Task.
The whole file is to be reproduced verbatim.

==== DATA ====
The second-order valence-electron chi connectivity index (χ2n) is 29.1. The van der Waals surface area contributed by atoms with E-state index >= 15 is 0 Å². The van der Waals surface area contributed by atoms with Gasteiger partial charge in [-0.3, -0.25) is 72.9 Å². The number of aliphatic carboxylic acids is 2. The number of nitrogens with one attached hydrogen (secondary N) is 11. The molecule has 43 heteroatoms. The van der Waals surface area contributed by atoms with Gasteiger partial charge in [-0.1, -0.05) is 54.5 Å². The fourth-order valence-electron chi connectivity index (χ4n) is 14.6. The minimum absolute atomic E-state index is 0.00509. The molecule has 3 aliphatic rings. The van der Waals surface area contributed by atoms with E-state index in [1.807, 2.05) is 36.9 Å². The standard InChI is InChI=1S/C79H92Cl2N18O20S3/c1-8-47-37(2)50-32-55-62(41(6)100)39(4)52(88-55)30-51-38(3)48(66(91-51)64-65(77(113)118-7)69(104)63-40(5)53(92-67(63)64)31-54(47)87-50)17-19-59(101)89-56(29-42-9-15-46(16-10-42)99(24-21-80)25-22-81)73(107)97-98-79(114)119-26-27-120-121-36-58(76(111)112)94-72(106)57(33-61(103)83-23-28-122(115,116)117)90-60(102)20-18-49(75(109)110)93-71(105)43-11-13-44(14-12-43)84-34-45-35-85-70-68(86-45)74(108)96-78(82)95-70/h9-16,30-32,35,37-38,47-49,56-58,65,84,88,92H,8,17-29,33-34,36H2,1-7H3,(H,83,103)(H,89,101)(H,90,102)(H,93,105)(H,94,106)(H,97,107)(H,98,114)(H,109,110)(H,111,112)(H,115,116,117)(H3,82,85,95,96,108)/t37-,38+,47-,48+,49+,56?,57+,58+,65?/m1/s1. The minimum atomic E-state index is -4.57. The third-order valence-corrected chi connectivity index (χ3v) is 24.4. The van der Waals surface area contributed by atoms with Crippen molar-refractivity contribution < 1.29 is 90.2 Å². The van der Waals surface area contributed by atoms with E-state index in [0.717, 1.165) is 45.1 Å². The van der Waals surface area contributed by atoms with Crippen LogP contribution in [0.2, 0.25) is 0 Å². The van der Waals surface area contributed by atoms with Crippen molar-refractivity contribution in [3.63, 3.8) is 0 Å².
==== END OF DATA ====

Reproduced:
The second-order valence-electron chi connectivity index (χ2n) is 29.1. The van der Waals surface area contributed by atoms with E-state index >= 15 is 0 Å². The van der Waals surface area contributed by atoms with Gasteiger partial charge in [-0.3, -0.25) is 72.9 Å². The number of aliphatic carboxylic acids is 2. The number of nitrogens with one attached hydrogen (secondary N) is 11. The molecule has 43 heteroatoms. The van der Waals surface area contributed by atoms with Gasteiger partial charge in [-0.1, -0.05) is 54.5 Å². The fourth-order valence-electron chi connectivity index (χ4n) is 14.6. The minimum absolute atomic E-state index is 0.00509. The molecule has 3 aliphatic rings. The van der Waals surface area contributed by atoms with E-state index in [1.807, 2.05) is 36.9 Å². The standard InChI is InChI=1S/C79H92Cl2N18O20S3/c1-8-47-37(2)50-32-55-62(41(6)100)39(4)52(88-55)30-51-38(3)48(66(91-51)64-65(77(113)118-7)69(104)63-40(5)53(92-67(63)64)31-54(47)87-50)17-19-59(101)89-56(29-42-9-15-46(16-10-42)99(24-21-80)25-22-81)73(107)97-98-79(114)119-26-27-120-121-36-58(76(111)112)94-72(106)57(33-61(103)83-23-28-122(115,116)117)90-60(102)20-18-49(75(109)110)93-71(105)43-11-13-44(14-12-43)84-34-45-35-85-70-68(86-45)74(108)96-78(82)95-70/h9-16,30-32,35,37-38,47-49,56-58,65,84,88,92H,8,17-29,33-34,36H2,1-7H3,(H,83,103)(H,89,101)(H,90,102)(H,93,105)(H,94,106)(H,97,107)(H,98,114)(H,109,110)(H,111,112)(H,115,116,117)(H3,82,85,95,96,108)/t37-,38+,47-,48+,49+,56?,57+,58+,65?/m1/s1. The minimum atomic E-state index is -4.57. The third-order valence-corrected chi connectivity index (χ3v) is 24.4. The van der Waals surface area contributed by atoms with Crippen molar-refractivity contribution < 1.29 is 90.2 Å². The van der Waals surface area contributed by atoms with E-state index in [0.717, 1.165) is 45.1 Å². The van der Waals surface area contributed by atoms with Crippen LogP contribution in [0.2, 0.25) is 0 Å². The van der Waals surface area contributed by atoms with Crippen molar-refractivity contribution in [3.63, 3.8) is 0 Å².